Kearny’s Valdez says he believes he’ll beat Cifelli in county commissioner primary

Alex Valdez, of Kearny, knows he has an uphill battle to climb. After all, he’s challenging Hudson County Commissioner Albert Cifelli for the Democratic nomination for his West Hudson seat, one Cifelli has sat in since the first day of 1998. And, Valdez acknowledges Cifelli has done a good job representing West Hudson in county government. But the very progressive Democrat Valdez said he was attempting to win the nomination because he believes he can provide more — and in areas where he says Cifelli has not focused as much attention.

We spoke with Valdez Thursday, May 25, on the phone. We heard from his campaign manager a day earlier and we quickly arranged our discussion. Truth be told, it was the last possible day we could have pulled all of this together because of the Memorial Day holiday. And, apparently, someone in the campaign mislabeled an email to The Observer a few weeks ago — and they realized this just in time.

Valdez, a 2010 Kearny High School alum, went on to earn a master’s degree in public administration from Rutgers University. After getting a graduate degree, Valdez went to work in the non-profit sector. He’s served on several boards and currently works with the International Resolution Commission, a humanitarian-needs organization based in New York City with a global reach.

“For the most part, I am at a desk and have an office job,” Valdez said. “But it isn’t always that way.”

In fact, it’s quite the opposite. When the United States of America pulled out of Afghanistan once and for all several years ago, there was a major refugee crisis and Valdez sprang into action to provide aid. Most recently, however, he was flown to Europe where he helped Ukrainian refugees — who were forced out by Russian President V. Vladimir Putin’s war — to get across the border into Poland.

“It was very safe there, fortunately,” he said of his journey to the eastern portion of the continent. “It was a very transformative experience.” Despite this global experience, it’s West Hudson itself that led Valdez to decide to run for Hudson commissioner.

“We need change,” he said. “There are county issues that need to be addressed. Can we sustain the development we’ve seen here? Can pedestrians cross Schuyler Avenue, where my mother lives, safely? Can people cross Passaic Avenue safely? It’s not very affordable to live here anymore and the people deserve better.”

Valdez noted three areas where he believes change is most needed.

The first, the aforementioned affordability of living in West Hudson.

“If the median income is $80,000 in Kearny, and a one-bedroom costs $3,000 a month, how does a working-class person live here?” he asked.

Next, pedestrian safety on county roads.

Valdez says he will work to ensure more is done to keep pedestrians safer on Schuyler and Passaic avenues.

“Have you ever tried to cross Passaic Avenue or Schuyler Avenue?” he asked rhetorically. “It’s impossible. It’s dangerous. And it has to get better. I would rather be proactive rather than reactive.” But he said there isn’t much proactivity, county-wise, in that regard.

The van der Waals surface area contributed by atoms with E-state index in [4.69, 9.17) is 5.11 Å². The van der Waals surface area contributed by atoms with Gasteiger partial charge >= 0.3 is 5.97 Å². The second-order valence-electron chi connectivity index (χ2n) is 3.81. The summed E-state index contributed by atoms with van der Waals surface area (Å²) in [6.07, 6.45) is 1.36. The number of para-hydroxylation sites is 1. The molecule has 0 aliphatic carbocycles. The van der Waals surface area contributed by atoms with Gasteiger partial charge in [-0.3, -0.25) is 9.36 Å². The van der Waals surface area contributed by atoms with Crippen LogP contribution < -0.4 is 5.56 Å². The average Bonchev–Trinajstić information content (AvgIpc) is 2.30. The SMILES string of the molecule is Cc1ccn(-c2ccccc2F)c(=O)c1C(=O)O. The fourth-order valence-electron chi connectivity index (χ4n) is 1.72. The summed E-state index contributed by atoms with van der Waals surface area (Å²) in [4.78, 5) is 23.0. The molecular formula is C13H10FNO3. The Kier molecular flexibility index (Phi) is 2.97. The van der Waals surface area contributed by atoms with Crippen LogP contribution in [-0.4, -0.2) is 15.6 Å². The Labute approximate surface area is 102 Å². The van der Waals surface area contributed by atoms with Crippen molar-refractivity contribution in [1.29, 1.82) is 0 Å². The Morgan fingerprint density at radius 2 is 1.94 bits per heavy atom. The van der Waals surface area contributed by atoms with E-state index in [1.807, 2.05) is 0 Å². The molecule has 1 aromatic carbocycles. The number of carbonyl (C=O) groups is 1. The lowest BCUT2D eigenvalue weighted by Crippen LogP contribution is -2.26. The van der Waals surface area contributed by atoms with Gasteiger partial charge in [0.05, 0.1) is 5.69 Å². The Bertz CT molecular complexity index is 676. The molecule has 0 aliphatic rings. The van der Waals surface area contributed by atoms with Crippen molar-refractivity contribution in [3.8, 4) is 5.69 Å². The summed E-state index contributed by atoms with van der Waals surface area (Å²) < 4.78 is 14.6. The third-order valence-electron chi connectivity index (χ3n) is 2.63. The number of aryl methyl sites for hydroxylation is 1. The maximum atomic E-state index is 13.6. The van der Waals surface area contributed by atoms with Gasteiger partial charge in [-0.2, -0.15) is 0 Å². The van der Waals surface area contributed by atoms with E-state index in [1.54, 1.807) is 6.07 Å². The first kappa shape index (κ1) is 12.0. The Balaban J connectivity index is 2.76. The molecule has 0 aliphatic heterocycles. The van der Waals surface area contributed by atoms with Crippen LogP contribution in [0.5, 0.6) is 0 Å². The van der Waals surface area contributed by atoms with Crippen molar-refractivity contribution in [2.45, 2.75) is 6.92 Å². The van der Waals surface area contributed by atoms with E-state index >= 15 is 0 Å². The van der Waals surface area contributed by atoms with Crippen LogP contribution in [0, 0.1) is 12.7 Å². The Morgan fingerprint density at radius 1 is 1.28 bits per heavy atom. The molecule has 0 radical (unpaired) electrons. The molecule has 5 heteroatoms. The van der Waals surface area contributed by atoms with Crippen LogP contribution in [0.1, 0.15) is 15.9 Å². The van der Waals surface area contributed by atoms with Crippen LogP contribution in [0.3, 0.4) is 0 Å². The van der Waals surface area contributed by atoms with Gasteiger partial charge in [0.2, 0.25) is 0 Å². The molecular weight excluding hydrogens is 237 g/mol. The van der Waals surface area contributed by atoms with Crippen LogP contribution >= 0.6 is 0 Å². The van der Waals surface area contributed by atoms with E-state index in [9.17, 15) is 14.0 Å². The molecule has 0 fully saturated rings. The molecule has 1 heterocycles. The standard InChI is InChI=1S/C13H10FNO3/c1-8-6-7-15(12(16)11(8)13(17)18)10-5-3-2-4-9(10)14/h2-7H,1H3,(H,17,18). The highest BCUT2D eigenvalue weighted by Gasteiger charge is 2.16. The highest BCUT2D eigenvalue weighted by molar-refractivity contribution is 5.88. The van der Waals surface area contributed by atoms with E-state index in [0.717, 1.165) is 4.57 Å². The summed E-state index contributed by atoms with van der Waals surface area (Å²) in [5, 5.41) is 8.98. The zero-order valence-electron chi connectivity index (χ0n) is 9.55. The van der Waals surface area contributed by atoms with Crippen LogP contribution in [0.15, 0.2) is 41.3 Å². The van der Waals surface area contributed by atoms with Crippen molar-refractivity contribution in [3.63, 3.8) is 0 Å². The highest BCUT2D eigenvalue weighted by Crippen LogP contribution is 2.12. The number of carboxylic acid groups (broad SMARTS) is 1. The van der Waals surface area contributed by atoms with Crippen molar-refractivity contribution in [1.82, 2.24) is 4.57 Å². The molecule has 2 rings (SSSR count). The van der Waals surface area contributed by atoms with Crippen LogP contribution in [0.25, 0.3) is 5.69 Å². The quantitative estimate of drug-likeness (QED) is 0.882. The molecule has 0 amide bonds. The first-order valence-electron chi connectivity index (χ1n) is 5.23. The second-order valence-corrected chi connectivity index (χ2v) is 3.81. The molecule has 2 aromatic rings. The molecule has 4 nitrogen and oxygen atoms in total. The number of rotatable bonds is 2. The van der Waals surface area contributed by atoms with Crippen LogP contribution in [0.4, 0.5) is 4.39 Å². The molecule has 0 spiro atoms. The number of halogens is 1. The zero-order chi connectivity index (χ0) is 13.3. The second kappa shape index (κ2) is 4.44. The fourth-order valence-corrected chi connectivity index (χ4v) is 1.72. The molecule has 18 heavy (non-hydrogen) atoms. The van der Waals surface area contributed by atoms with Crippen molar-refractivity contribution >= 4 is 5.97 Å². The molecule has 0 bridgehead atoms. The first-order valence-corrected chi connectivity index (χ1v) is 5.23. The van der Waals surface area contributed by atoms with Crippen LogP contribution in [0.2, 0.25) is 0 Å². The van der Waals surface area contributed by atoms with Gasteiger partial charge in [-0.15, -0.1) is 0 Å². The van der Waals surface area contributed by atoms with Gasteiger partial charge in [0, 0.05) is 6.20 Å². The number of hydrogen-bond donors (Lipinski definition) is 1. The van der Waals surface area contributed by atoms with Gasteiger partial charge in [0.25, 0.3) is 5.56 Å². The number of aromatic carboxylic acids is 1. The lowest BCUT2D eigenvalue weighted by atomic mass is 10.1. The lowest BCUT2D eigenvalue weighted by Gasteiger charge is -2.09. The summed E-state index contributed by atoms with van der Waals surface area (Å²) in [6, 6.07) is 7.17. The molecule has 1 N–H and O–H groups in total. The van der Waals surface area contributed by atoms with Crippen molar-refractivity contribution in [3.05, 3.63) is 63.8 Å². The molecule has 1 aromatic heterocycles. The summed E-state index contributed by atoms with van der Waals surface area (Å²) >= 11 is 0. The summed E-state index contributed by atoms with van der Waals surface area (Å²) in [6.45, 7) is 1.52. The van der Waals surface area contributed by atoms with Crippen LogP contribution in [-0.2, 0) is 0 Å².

Lastly, Valdez said it’s absurd there is only one way to get to the Hudson County seat by public transport (not including taxis or ride sharing) — and that is by the PATH.

“There are no bus lines in East Newark, Harrison or Kearny that go to Jersey City,” he said. “People simply can’t get there. The area needs to be better served by NJ Transit and be more walkable. It isn’t now.” He said he will work to improve this.

In all, while Valdez believes Cifelli has performed well as a commissioner, Valdez said he can — and will — do better and more for West Hudson if he’s elected.

“Too many people from the Kearny HS Class of 2010 are moving elsewhere,” he said. “It’s too expensive to live here, but I believe we can be transformative and make a difference. I’m running not just because it’s fun, but it’s important.”

And he said he believes has will win since it’s an off-off year election.

“Only about 1,300 votes were cast in this district that last time, so why not?” he said.

Well know for sure at around 9 oclock Tuesday night, June 6. Be sure to visit www.theobserver.com for results from the polls.

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Kevin A. Canessa Jr. is the editor of and broadcaster at The Observer, a place where he has served on and off since 2006. He is responsible for the editorial content of the newspaper and website, the production of the e-Newspaper, writing several stories per week (including the weekly editorial), conducting live broadcasts on Facebook Live, including a weekly recap of the news — and much more behind the scenes. Between 2006 and 2008, he introduced the newspaper to its first-ever blog — which included podcasts, audio and video. Originally from Jersey City, Kevin lived in Kearny until 2004, lived in Port St. Lucie. Florida, for four years until February 2016 and in March of that year, he moved back to West Hudson to return to The Observer full time. Click Here to send Kevin an email.